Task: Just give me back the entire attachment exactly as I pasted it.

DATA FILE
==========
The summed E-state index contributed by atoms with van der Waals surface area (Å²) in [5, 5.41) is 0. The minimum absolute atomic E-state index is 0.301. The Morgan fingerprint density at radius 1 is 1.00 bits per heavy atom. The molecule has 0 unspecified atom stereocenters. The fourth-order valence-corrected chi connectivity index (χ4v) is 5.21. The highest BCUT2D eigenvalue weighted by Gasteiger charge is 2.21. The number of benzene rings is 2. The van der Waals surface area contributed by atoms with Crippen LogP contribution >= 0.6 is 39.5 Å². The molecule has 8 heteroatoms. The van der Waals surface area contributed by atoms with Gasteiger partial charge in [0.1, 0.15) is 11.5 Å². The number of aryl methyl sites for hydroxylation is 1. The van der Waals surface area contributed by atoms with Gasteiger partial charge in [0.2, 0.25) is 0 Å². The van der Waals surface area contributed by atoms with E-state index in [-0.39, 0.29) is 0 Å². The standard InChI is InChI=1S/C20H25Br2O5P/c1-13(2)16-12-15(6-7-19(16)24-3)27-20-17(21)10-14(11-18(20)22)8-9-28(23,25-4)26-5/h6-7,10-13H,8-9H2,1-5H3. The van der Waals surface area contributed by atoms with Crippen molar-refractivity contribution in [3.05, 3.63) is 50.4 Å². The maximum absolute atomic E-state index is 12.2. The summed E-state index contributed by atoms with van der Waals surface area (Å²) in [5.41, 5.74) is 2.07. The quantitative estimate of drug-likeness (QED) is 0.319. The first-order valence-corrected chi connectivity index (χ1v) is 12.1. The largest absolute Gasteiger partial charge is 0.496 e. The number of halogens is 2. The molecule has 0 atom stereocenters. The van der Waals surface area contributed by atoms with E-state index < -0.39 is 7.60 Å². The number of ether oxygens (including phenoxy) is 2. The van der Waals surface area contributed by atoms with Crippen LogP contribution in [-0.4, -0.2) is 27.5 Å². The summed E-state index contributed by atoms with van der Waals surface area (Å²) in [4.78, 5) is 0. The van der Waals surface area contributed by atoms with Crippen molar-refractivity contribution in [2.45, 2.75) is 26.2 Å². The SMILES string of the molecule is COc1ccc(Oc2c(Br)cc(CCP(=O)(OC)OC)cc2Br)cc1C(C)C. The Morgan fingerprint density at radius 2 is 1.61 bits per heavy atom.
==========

The summed E-state index contributed by atoms with van der Waals surface area (Å²) in [5, 5.41) is 0. The minimum absolute atomic E-state index is 0.301. The Morgan fingerprint density at radius 1 is 1.00 bits per heavy atom. The molecule has 0 unspecified atom stereocenters. The fourth-order valence-corrected chi connectivity index (χ4v) is 5.21. The highest BCUT2D eigenvalue weighted by Gasteiger charge is 2.21. The number of benzene rings is 2. The van der Waals surface area contributed by atoms with Crippen LogP contribution >= 0.6 is 39.5 Å². The molecule has 8 heteroatoms. The van der Waals surface area contributed by atoms with Gasteiger partial charge in [0.1, 0.15) is 11.5 Å². The number of aryl methyl sites for hydroxylation is 1. The van der Waals surface area contributed by atoms with Gasteiger partial charge in [0.2, 0.25) is 0 Å². The van der Waals surface area contributed by atoms with E-state index in [-0.39, 0.29) is 0 Å². The standard InChI is InChI=1S/C20H25Br2O5P/c1-13(2)16-12-15(6-7-19(16)24-3)27-20-17(21)10-14(11-18(20)22)8-9-28(23,25-4)26-5/h6-7,10-13H,8-9H2,1-5H3. The van der Waals surface area contributed by atoms with Crippen molar-refractivity contribution in [3.05, 3.63) is 50.4 Å². The maximum absolute atomic E-state index is 12.2. The summed E-state index contributed by atoms with van der Waals surface area (Å²) in [5.41, 5.74) is 2.07. The quantitative estimate of drug-likeness (QED) is 0.319. The first-order valence-corrected chi connectivity index (χ1v) is 12.1. The largest absolute Gasteiger partial charge is 0.496 e. The number of halogens is 2. The molecule has 0 atom stereocenters. The van der Waals surface area contributed by atoms with E-state index < -0.39 is 7.60 Å². The number of ether oxygens (including phenoxy) is 2. The van der Waals surface area contributed by atoms with Crippen LogP contribution in [-0.4, -0.2) is 27.5 Å². The summed E-state index contributed by atoms with van der Waals surface area (Å²) in [4.78, 5) is 0. The van der Waals surface area contributed by atoms with Crippen molar-refractivity contribution in [2.45, 2.75) is 26.2 Å². The SMILES string of the molecule is COc1ccc(Oc2c(Br)cc(CCP(=O)(OC)OC)cc2Br)cc1C(C)C. The Morgan fingerprint density at radius 2 is 1.61 bits per heavy atom.